apologizing in advance (rethinking the blog)

Friday, March 22, 2013

I have always had the utmost respect for the true book blogger—for all of you exceedingly generous souls who make so much time for books and the book community. I imagine that your houses are built out of bindings and glue. That your lamps stay on well into the dark. That you might wish to fly a kite or dig a hydrangea into the ground, but kindly turn pages instead.

When I started this blog six years ago, I imagined it to be a place where I would muse out loud about the world, its words, its images. I'd write about my friends and my communities. I'd provide updates on my journeys. I'd share news about books I'd somehow stumbled upon. I'd have fun.

I didn't imagine that a blog could become so pressing. That it could become more overwhelming than any job.

But indeed it has. For longer than I can remember now I've been crushed beneath the weight of requests, queries, books sent my way for blog review or blurbs. Yesterday in the space of a single half hour, five requests came in. In the morning there were two. A typical day in blog land.

The thing is: I want to make everybody happy. I want to make each day a gift. I want to read these books and write about them, but I have run out of time. Even sleeping three hours at night I'm behind. Even setting my own work to the side most days, which I have been doing forever now in an attempt to get square with the requests.

It occurs to me that I can't catch up. That as beautiful as so many of these books undoubtedly are, as deserving, I'll never be able to cover them all. Even if I never again stepped foot outside. Or did my day job. Or taught my students. Or washed my hair. Or paid my taxes.


And so, going forward, I'll have to say no to many things I wish I didn't have to say no to. And I will hope all of you understand. And I hope, too, that you will know how grateful I've been for the care you've given my own work. Certainly I'll still be covering books here—books I've bought, books I've requested, books by true dear friends. But I'll have to rearrange the piles in order to finally get clear.

In the meantime, I will always be grateful to people like Keertana, the creator of Ivy Book Bindings. She, like so many book bloggers, does this work far better than I can. Recently, for example, she found her way to Small Damages and kindly asked me to share something of its history as well as my own recommendations for recent historical/literary reads. She has woven all that together beautifully here. Her blog is well worth linking to.

11 comments:

Sarah Buttenwieser said...

No is a complete sentence. You are allowed it just like everyone else. -- a fellow pleaser, trying to learn to say that one little syllable better

Elizabeth said...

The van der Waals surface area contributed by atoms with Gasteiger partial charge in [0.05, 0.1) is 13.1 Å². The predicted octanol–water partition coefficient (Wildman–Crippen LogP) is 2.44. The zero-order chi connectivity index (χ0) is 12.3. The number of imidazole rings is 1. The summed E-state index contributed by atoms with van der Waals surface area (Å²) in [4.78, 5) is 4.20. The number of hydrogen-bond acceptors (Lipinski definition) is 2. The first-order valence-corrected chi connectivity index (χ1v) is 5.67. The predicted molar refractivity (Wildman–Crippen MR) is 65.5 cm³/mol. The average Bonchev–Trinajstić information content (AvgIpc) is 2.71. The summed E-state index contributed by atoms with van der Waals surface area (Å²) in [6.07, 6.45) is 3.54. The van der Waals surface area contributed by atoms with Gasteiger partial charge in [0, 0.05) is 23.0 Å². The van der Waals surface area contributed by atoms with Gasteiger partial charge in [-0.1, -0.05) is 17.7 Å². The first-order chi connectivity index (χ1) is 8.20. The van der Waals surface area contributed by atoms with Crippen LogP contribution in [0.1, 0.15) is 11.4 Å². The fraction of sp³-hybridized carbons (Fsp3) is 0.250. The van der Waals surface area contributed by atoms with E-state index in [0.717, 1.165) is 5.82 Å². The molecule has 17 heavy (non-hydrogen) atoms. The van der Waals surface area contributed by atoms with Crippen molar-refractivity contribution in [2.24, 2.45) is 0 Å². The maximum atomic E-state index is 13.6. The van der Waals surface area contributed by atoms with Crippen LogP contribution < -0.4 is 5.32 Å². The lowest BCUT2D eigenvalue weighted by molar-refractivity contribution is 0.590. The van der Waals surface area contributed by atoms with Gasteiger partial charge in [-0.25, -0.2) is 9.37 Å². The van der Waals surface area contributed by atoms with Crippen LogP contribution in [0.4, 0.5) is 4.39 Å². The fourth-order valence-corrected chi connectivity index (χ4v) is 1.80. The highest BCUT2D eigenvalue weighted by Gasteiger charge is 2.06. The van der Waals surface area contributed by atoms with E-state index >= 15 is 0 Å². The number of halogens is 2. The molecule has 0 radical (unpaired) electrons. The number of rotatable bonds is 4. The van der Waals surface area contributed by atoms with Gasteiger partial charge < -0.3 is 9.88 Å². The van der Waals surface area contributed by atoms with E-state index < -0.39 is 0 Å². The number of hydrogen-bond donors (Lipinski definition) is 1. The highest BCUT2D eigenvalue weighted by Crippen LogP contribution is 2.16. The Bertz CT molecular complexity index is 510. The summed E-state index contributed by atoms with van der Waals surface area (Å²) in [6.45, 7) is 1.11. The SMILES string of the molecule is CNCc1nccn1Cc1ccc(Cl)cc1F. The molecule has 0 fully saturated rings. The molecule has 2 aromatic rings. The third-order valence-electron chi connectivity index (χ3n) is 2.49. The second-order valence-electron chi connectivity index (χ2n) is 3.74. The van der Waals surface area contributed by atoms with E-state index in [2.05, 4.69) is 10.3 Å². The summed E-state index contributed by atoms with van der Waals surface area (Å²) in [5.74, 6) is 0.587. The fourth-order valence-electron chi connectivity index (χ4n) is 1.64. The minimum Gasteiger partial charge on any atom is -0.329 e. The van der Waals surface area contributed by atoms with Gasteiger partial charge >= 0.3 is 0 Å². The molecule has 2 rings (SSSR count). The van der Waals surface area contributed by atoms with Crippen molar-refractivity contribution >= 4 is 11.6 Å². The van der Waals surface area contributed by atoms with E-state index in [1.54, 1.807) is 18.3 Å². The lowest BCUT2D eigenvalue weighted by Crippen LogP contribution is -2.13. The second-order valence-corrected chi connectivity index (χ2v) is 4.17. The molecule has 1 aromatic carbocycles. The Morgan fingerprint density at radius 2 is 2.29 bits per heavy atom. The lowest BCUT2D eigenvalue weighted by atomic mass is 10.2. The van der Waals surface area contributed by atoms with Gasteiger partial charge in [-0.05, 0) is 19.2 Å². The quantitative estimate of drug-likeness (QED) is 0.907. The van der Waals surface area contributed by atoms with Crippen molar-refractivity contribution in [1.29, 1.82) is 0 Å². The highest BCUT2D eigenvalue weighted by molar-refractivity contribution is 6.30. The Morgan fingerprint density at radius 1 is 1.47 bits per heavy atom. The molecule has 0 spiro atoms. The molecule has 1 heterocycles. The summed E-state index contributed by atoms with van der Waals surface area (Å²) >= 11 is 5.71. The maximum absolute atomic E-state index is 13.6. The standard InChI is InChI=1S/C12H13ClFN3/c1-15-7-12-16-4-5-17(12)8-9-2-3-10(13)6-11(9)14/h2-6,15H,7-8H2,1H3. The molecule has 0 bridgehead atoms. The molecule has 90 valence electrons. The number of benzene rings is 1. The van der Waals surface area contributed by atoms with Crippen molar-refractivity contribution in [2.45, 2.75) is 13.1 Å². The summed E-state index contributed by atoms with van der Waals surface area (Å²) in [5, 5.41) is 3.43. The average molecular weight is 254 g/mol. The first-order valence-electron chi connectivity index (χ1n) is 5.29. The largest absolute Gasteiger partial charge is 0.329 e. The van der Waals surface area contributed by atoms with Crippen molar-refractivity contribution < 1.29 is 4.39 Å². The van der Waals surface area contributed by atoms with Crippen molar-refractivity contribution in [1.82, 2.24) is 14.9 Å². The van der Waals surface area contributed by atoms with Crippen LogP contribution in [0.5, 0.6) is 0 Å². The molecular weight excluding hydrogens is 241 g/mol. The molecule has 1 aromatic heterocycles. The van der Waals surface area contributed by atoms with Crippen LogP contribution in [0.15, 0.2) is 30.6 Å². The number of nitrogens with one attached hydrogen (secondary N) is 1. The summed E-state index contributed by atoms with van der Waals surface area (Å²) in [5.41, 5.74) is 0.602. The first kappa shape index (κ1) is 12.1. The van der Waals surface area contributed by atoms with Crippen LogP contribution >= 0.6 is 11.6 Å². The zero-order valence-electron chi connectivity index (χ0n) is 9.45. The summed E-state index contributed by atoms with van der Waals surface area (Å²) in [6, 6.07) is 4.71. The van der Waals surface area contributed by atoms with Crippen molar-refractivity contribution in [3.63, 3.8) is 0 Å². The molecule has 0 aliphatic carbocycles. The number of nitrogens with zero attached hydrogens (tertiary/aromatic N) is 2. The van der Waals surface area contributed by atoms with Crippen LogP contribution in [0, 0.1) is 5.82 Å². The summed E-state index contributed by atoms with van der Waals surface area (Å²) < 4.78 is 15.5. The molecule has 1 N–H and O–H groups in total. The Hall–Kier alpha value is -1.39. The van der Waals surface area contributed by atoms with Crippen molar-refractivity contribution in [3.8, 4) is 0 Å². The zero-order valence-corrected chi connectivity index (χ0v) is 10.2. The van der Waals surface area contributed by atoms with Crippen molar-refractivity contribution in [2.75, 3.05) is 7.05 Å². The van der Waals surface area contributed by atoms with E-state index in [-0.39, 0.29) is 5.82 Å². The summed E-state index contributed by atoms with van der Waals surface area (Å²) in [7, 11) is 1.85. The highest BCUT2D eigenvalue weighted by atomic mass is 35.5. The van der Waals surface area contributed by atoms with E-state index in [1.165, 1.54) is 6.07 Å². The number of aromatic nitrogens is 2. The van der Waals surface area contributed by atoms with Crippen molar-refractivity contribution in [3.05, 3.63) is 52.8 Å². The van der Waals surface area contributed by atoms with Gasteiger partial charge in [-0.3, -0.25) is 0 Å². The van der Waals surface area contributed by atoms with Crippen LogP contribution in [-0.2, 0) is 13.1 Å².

It is hard to say no - but so important. Well done, Beth.

kelly said...

This post was so beautiful to read -- not just for the necessary freedom it affords you but for the words you chose.

Wendy said...

No need to explain, Beth. I know EXACTLY what you are talking about...

Amy said...

I think this happens to every blogger at some point. And I think the wanting to make everyone happy bit is the cause of it! But you can only do what you can do and you have to take care of yourself and do what's best for you.

thank you for everything you've done and also for sharing yourself on your blog. We love you!

Serena said...

I agree with Sarah B. No is a complete sentence...I've had to learn to say no....and while it hurts me sometimes, I just have to.

patti.mallett_pp said...

GOOD FOR YOU!!!!! I know this wasn't an easy decision and I commend you. NO is a word I have grown quite fond of. Because at the other side of NO is YES to something else, (like breathing and sleep and lunch with the girls, reading and writing, and simply being).

Jennifer R. Hubbard said...

Oh, yes. I've never even tried to commit to doing reviews on my blog. If I happen to feel like talking about a book there, I will, but only impulsively, without commitments or schedules. Book reviewing is its own job.

The fact that there's more we would like to do in life than we ever have time for is both a blessing and a curse. :-)

Jeanie Ashburn said...

Back in the olden times when "desktop publishing" was the new term, I said to somebody, and it may have been you, Beth, that the problem with desktop publishing is that everybody will publish. Not exactly what you're talking about, but everybody has a story and they want it heard. Not a bad thing, necessarily, but not something you or even the whole publishing world can take on. Good for you.

Lilian Nattel said...

Saying no is all right. In fact it's necessary. I hope that you get more space for yourself with it.

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